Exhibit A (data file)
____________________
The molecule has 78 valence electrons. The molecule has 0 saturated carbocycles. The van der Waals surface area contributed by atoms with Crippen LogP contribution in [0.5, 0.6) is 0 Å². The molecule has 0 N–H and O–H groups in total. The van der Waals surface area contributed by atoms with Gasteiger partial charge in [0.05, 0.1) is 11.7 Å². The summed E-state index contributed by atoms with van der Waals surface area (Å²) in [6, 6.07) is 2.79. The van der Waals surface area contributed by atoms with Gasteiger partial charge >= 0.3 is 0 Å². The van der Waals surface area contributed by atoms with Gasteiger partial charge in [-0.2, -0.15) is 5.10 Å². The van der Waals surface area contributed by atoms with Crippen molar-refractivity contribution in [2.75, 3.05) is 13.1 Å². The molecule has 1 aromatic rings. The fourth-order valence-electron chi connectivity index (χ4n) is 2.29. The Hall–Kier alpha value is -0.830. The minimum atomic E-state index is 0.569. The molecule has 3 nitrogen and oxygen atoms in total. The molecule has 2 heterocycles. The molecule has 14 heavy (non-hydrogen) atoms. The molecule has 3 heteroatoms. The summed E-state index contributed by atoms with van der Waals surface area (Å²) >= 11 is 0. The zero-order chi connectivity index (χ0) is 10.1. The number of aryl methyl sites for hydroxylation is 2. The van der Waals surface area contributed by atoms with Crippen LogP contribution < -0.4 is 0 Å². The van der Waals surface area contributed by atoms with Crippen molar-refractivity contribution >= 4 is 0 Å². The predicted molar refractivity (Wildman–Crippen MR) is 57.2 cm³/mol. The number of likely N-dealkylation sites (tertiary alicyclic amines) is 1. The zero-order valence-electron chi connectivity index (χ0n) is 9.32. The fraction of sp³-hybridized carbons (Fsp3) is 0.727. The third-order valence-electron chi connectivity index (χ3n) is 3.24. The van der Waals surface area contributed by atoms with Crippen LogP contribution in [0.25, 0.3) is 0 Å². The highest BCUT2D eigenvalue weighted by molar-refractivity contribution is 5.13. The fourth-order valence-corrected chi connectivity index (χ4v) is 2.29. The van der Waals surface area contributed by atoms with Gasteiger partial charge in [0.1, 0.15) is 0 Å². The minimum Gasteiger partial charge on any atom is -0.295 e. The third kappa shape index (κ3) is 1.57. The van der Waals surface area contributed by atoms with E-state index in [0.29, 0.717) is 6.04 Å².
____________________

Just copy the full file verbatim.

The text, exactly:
The molecule has 78 valence electrons. The molecule has 0 saturated carbocycles. The van der Waals surface area contributed by atoms with Crippen LogP contribution in [0.5, 0.6) is 0 Å². The molecule has 0 N–H and O–H groups in total. The van der Waals surface area contributed by atoms with Gasteiger partial charge in [0.05, 0.1) is 11.7 Å². The summed E-state index contributed by atoms with van der Waals surface area (Å²) in [6, 6.07) is 2.79. The van der Waals surface area contributed by atoms with Gasteiger partial charge >= 0.3 is 0 Å². The van der Waals surface area contributed by atoms with Gasteiger partial charge in [-0.2, -0.15) is 5.10 Å². The van der Waals surface area contributed by atoms with Crippen molar-refractivity contribution in [2.75, 3.05) is 13.1 Å². The molecule has 1 aromatic rings. The fourth-order valence-electron chi connectivity index (χ4n) is 2.29. The Hall–Kier alpha value is -0.830. The minimum atomic E-state index is 0.569. The molecule has 3 nitrogen and oxygen atoms in total. The molecule has 2 heterocycles. The molecule has 14 heavy (non-hydrogen) atoms. The molecule has 3 heteroatoms. The summed E-state index contributed by atoms with van der Waals surface area (Å²) >= 11 is 0. The zero-order chi connectivity index (χ0) is 10.1. The number of aryl methyl sites for hydroxylation is 2. The van der Waals surface area contributed by atoms with Crippen LogP contribution < -0.4 is 0 Å². The van der Waals surface area contributed by atoms with Crippen molar-refractivity contribution >= 4 is 0 Å². The predicted molar refractivity (Wildman–Crippen MR) is 57.2 cm³/mol. The number of likely N-dealkylation sites (tertiary alicyclic amines) is 1. The zero-order valence-electron chi connectivity index (χ0n) is 9.32. The fraction of sp³-hybridized carbons (Fsp3) is 0.727. The third-order valence-electron chi connectivity index (χ3n) is 3.24. The van der Waals surface area contributed by atoms with Crippen LogP contribution in [0.25, 0.3) is 0 Å². The highest BCUT2D eigenvalue weighted by molar-refractivity contribution is 5.13. The fourth-order valence-corrected chi connectivity index (χ4v) is 2.29. The van der Waals surface area contributed by atoms with Gasteiger partial charge in [0.1, 0.15) is 0 Å². The minimum Gasteiger partial charge on any atom is -0.295 e. The third kappa shape index (κ3) is 1.57. The van der Waals surface area contributed by atoms with E-state index in [0.29, 0.717) is 6.04 Å².